Summary and Analysis
These letters are structured with irony. It is painfully ironic that Sofia leaves prison only to become the one thing that she absolutely refused to become: a white woman's maid. And the irony is compounded by the fact that she must watch over Miss Millie's children and not her own. Prison may have been hard on Sofia, but, ironically, being a "maid" is far harder on her, psychologically. Isolation in prison gave Sofia enough time to reflect on her situation; she has been a victim of both racism and sexism. Her life at present is a kind of non-life. She has looked at the abyss of her future, and like one of Camus' characters, she has seen the absurdity of living, even though she does continue to live. She knows that she and Miss Millie can never have the kind of relationship that two women should have; they can have a relationship based only on differences and protocol — the antitheses of Sofia's sisterhood with Celie, Squeak, and Odessa.
The white community refers to Sofia, a woman with six children, as a "girl." Yet, Sofia realizes ironically how "girl-like" and ignorant Miss Millie is, while, at the same time, Sofia has to act as if Miss Millie were superior. Camus' world of the absurd is lived in, day-to-day, as if rules, customs, and observances mattered — while knowing, at the same time, how hollow they are. Sofia knows how thoroughly immersed in racism Miss Millie is, and she also knows how terribly deluded the "do-good" white woman is. It is little wonder that Sofia is relieved and happy to admit that she is glad that she is "not white."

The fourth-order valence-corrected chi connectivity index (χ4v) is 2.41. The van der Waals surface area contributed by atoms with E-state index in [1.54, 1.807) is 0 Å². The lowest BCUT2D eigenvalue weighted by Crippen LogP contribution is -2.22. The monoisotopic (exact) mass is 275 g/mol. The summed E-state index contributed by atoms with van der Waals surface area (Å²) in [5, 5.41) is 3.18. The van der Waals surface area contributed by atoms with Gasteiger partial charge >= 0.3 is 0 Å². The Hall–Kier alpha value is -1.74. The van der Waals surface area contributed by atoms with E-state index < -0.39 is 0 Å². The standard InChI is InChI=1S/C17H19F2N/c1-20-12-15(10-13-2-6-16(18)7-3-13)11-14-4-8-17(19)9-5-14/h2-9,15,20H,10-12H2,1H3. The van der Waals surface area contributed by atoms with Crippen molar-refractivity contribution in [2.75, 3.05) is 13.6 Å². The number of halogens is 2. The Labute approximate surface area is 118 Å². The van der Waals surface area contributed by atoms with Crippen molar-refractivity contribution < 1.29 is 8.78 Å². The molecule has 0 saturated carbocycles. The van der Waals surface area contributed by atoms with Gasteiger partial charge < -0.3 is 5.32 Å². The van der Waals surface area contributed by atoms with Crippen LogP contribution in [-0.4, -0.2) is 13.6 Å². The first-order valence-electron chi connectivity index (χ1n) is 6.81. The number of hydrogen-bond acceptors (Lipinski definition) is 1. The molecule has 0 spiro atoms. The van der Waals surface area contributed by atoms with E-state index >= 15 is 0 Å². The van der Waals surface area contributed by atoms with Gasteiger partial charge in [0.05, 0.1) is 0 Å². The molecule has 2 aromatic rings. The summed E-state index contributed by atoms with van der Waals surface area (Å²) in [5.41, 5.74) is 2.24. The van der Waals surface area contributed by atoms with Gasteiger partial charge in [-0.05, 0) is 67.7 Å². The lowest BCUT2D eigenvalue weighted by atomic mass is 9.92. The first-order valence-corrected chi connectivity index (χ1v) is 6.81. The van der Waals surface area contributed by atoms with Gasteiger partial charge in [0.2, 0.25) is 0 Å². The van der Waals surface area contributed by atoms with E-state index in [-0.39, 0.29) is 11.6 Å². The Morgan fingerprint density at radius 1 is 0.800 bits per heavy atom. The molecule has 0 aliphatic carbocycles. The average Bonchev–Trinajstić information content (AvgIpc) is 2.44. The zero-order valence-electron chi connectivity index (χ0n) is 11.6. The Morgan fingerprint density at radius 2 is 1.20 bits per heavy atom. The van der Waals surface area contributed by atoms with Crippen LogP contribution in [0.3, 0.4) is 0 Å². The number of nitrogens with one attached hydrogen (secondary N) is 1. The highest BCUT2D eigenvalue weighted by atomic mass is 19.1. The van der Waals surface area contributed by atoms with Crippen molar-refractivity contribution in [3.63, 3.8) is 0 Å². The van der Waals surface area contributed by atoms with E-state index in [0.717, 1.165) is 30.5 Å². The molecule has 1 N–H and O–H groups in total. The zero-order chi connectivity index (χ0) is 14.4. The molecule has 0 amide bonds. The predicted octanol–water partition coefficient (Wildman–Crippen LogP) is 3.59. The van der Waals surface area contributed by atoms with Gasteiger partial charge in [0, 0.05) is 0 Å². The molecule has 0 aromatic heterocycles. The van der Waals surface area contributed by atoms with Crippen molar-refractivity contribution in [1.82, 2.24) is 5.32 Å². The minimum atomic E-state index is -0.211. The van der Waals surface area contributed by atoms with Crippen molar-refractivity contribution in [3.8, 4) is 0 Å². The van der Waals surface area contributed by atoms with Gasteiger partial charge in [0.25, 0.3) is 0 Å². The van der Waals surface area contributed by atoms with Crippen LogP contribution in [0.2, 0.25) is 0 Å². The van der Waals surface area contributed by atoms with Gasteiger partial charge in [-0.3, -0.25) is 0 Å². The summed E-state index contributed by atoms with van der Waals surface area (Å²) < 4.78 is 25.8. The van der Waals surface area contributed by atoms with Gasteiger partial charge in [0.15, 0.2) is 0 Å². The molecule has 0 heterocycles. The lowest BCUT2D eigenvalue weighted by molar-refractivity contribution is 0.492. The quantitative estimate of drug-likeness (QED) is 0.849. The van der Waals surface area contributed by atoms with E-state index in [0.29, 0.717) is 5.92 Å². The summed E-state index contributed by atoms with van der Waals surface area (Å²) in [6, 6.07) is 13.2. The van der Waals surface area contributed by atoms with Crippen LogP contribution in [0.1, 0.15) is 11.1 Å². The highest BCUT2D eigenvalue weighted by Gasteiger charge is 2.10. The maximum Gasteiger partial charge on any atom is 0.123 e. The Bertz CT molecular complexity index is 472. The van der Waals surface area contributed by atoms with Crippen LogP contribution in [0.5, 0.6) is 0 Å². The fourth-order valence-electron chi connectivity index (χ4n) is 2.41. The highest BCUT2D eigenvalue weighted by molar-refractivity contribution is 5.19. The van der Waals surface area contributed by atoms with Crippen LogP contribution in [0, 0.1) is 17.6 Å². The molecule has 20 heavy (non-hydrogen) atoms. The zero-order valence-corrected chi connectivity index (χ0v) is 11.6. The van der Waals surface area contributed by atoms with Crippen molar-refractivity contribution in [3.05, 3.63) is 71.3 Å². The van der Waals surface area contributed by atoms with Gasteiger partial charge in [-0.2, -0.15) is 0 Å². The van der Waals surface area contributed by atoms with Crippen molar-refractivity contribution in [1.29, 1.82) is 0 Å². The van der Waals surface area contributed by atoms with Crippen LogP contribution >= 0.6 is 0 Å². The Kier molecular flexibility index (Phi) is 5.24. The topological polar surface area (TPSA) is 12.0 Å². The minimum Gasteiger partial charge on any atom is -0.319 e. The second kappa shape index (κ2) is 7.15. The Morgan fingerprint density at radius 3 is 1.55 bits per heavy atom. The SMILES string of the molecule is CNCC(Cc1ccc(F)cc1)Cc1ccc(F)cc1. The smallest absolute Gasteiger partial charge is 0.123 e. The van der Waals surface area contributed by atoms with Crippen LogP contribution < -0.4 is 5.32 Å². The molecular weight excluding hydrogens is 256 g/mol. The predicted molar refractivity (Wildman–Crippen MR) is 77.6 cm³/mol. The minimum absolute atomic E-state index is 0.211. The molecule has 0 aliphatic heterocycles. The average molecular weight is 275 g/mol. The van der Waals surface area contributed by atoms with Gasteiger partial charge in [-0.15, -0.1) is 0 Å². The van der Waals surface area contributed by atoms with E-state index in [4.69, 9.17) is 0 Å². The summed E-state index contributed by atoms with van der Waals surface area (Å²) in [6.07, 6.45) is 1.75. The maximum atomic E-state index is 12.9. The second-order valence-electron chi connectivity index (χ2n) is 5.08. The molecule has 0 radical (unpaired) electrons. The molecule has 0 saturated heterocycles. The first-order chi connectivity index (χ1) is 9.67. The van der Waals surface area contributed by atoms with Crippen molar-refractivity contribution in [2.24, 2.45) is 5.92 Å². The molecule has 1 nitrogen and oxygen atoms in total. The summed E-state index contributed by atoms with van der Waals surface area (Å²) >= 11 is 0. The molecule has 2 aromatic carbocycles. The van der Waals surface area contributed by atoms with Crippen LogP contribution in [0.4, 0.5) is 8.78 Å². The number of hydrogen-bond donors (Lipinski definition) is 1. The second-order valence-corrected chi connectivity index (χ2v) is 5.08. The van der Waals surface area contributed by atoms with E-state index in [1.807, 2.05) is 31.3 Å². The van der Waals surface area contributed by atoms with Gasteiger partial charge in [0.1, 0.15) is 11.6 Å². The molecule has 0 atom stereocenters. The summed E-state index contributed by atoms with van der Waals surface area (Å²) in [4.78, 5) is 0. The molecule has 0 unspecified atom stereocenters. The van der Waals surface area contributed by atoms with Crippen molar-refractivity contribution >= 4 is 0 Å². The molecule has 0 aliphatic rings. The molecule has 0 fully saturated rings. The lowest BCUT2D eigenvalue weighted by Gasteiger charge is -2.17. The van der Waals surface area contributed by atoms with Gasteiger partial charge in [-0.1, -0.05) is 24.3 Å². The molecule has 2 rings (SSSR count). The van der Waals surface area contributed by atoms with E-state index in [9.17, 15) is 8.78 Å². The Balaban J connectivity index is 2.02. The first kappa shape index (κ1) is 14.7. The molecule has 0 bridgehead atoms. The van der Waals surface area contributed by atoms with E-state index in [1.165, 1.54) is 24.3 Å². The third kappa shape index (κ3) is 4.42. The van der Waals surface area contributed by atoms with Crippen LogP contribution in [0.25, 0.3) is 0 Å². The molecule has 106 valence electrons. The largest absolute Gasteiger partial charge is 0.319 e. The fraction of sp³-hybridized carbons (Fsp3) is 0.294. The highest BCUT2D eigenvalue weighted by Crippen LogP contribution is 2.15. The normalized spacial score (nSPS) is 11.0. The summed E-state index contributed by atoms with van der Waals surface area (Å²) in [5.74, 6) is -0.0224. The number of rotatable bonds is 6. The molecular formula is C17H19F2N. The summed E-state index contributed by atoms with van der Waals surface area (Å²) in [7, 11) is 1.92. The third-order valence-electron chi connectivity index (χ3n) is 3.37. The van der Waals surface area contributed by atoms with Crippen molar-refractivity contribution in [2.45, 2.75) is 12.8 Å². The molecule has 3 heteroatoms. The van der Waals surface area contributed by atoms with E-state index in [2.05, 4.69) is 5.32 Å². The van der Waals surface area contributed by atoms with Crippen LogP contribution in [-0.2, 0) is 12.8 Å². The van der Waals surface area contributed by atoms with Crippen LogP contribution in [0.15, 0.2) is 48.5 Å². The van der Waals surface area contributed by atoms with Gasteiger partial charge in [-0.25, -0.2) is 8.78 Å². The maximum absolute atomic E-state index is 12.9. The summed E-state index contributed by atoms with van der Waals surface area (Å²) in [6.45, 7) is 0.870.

As a small footnote, you should be aware that ever since Letter 36, we have seen the development of cars and their being integrated into the daily lives of rural blacks. Sofia's prizefighter has a car, and, of course, Miss Millie has one. Shug has a fancy, queenly dark blue Packard for herself and Grady. These cars are a symbol of mobility as well as a symbol of progress. The wagons of the early letters seem to be gone. The years are rolling by, and Celie, whom we met at fourteen, is now approaching middle-age.